The cannon fire could be heard from Brandywine Hundred. It was louder in Concord. It was deafening in Chadd’s Ford. The Battle of the Brandywine was in full swing, and the result was a defeat of the American Forces leaving Philadelphia wide open to the British invasion.

Sadly for us this marks the end of Delaware’s direct involvement in the Revolutionary War. After this battle, the war in the North became a sitting game, and Cornwallis felt compelled to shift to the South to try and gain some momentum. He misread the South’s resilience, and the war of course ended when he got boxed at Yorktown.

As for Delaware, the British had previously marched up from Glasgow through Newark then up Kirkwood Highway and camped at Marshalltown. One can still see the embankments they threw up. The Americans realized that they had only a narrow route north before did the British. Had the British chosen to fight through the night, the war would have been over with Washington’s defeat. He was trapped by water on three sides. General Howe was a person adverse to exertion, and chose to investigate the following morning. When the British awoke, they saw the Americans had disappeared in the night, leaving their camp fires burning to fool the British watchmen.

The British marched north to Kennett Square, probably along what is now Route 82… On the morning of 9/11 the British marched towards Philadelphia. Washington assumed the lazy Howe would march the easiest route and set up defenses in Chadd’s Ford covering the road to Baltimore, which is Route 1 today. What Washington miscalculated is that the British had better intelligence than he. Here is how.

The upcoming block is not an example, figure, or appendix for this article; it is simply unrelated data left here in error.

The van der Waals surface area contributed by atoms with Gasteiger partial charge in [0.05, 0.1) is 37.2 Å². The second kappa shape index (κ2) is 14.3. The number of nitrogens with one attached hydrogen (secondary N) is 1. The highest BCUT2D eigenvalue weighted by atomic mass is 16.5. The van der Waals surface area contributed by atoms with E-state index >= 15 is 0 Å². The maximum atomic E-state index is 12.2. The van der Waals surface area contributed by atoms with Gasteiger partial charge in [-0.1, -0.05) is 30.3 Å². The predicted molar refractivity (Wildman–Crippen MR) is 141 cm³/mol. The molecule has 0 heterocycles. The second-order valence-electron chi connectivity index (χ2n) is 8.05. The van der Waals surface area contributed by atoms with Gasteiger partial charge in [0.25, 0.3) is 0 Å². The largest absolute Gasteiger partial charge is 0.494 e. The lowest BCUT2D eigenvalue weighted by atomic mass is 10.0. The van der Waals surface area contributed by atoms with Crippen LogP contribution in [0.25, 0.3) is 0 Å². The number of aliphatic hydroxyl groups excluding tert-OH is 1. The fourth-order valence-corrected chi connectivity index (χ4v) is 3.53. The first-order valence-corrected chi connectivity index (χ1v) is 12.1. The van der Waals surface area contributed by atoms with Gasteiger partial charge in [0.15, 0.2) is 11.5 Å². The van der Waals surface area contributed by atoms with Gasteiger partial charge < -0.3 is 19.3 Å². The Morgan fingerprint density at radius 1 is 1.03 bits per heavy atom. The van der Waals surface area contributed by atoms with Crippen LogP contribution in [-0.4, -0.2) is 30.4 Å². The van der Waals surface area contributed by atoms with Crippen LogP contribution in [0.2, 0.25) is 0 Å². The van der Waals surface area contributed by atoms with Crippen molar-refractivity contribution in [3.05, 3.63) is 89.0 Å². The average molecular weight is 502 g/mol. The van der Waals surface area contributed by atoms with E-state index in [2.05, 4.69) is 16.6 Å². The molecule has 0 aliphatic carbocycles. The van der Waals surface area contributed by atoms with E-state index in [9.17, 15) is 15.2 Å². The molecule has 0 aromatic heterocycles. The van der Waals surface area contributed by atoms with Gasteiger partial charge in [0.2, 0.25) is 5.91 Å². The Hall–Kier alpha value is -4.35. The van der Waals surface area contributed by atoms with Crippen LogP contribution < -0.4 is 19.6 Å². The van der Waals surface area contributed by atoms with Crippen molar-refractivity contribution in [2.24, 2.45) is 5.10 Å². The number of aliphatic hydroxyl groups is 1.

Washington was employing those in Philadelphia to give him advice. Howe was approaching on the outside, and chose those locals to tell him the layout. The difference in intelligence was a simple as one looking out, and one looking in. Perhaps you may remember the meme last decade of showing a city as the makeup of their entire World? For instance one of Rehoboth, would show Rehoboth and Dewey and Ocean City in Great detail, and Washington and Baltimore as tiny patches on the last edge of the map? Well that myopia actually affects our judgment. As one approaches the unknown, one is apt to know only his one way. But to use that same analogy backwards, as one approaches the known, from the area of the unknown, one is far more perceptive of all other options leading towards that goal or destination.

So it was with Howe, who found out there were two ford to the north, both overlooked by Washington, and the access to the battle field was relative easily. Howe committed 5000 of his 18,000 troups to attacking Washington’s front lines, and sent 13,000 north to cross both the west and east branches of the Brandywine, then head south. imagine the surprise of the American army who had been confident that they were holding their own, to find they’d been fighting a measly 5000 men in the fog, and now had 13,000 marching behind them on their right side….

We retreated. Some said it was a disciplined retreat, and Lafayette is given a lot of credit for that. He was wounded this day in history by the way, yet he established a rallying point, communicated it to all the troops, and an orderly retreat was managed. But the surprise to our right cost us dearly. We lost 11 of our 14 artillery guns. The British listed 587 as killed, missing or wounded, but no records of the Americans lost is known.. General Nathaniel Greene is later quoted as guessing 1200 to 1400 Continentals were lost… Commander Howe wrote to the British Foreign Secretary that 300 dead, 600 wounded, 400 prisoners were the total of America’s casualties.

One cannot imagine how dark things seemed for the prospects of an American nation after this day.

  • Americans had been tricked and easily routed.
  • They’d lost 79% of their artillary, having only 3 cannons left.
  • The Continental Congress fled in the night to Lancaster for one day, then to York.
  • Military supplies were moved to Reading.
  • Philadelphia, the cradle of democracy, was wide open to the British Army.
  • It was 52 years before the founding of Yeungling’s brewery, so none was available to drown one’s sorrows.

They suffered fully sober.  If we can remember the tragedy of our 9/11, try to imagine something ten times worse. There was no hope, period.

A makeshift hospital was scrambled together in Wilmington Delaware, and 350 causalities were sent.

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